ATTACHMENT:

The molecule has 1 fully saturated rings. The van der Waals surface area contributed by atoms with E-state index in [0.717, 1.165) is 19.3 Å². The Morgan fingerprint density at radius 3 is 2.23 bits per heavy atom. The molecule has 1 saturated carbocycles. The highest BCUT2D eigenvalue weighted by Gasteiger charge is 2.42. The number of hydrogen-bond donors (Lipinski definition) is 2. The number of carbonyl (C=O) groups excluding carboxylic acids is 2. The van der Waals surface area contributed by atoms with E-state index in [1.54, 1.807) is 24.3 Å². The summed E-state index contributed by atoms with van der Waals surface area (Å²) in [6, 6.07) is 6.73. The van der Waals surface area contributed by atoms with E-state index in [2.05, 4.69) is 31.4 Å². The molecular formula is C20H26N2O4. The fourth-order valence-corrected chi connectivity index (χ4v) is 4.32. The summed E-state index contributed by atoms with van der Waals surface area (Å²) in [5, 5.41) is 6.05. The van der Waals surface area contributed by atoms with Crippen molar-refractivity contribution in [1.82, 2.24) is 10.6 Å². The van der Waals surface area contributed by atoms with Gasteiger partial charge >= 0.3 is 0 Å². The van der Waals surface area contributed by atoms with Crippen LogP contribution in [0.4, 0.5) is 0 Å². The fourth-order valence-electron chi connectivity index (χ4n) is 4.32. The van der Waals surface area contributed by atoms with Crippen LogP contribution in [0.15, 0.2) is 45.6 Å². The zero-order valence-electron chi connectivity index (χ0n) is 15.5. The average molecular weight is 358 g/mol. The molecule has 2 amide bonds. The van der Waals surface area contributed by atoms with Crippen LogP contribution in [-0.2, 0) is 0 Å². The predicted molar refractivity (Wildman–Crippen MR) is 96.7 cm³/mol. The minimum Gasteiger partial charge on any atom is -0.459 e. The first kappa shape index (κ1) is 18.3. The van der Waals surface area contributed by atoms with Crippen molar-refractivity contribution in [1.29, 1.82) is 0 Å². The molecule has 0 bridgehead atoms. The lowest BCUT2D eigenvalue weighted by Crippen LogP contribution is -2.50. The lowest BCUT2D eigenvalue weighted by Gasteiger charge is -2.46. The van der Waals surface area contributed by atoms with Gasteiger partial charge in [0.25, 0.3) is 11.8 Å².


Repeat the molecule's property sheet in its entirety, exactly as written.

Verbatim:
The molecule has 1 fully saturated rings. The van der Waals surface area contributed by atoms with E-state index in [0.717, 1.165) is 19.3 Å². The Morgan fingerprint density at radius 3 is 2.23 bits per heavy atom. The molecule has 1 saturated carbocycles. The highest BCUT2D eigenvalue weighted by Gasteiger charge is 2.42. The number of hydrogen-bond donors (Lipinski definition) is 2. The number of carbonyl (C=O) groups excluding carboxylic acids is 2. The van der Waals surface area contributed by atoms with E-state index in [1.54, 1.807) is 24.3 Å². The summed E-state index contributed by atoms with van der Waals surface area (Å²) in [6, 6.07) is 6.73. The van der Waals surface area contributed by atoms with E-state index in [2.05, 4.69) is 31.4 Å². The molecular formula is C20H26N2O4. The fourth-order valence-corrected chi connectivity index (χ4v) is 4.32. The summed E-state index contributed by atoms with van der Waals surface area (Å²) in [5, 5.41) is 6.05. The van der Waals surface area contributed by atoms with Crippen molar-refractivity contribution in [1.82, 2.24) is 10.6 Å². The van der Waals surface area contributed by atoms with Gasteiger partial charge >= 0.3 is 0 Å². The van der Waals surface area contributed by atoms with Crippen LogP contribution in [0.4, 0.5) is 0 Å². The fourth-order valence-electron chi connectivity index (χ4n) is 4.32. The van der Waals surface area contributed by atoms with Crippen LogP contribution in [0.15, 0.2) is 45.6 Å². The zero-order valence-electron chi connectivity index (χ0n) is 15.5. The average molecular weight is 358 g/mol. The molecule has 2 amide bonds. The van der Waals surface area contributed by atoms with Crippen LogP contribution in [-0.2, 0) is 0 Å². The predicted molar refractivity (Wildman–Crippen MR) is 96.7 cm³/mol. The minimum Gasteiger partial charge on any atom is -0.459 e. The first kappa shape index (κ1) is 18.3. The van der Waals surface area contributed by atoms with Crippen molar-refractivity contribution in [1.29, 1.82) is 0 Å². The molecule has 0 bridgehead atoms. The lowest BCUT2D eigenvalue weighted by Crippen LogP contribution is -2.50. The lowest BCUT2D eigenvalue weighted by Gasteiger charge is -2.46. The van der Waals surface area contributed by atoms with Gasteiger partial charge in [0.25, 0.3) is 11.8 Å².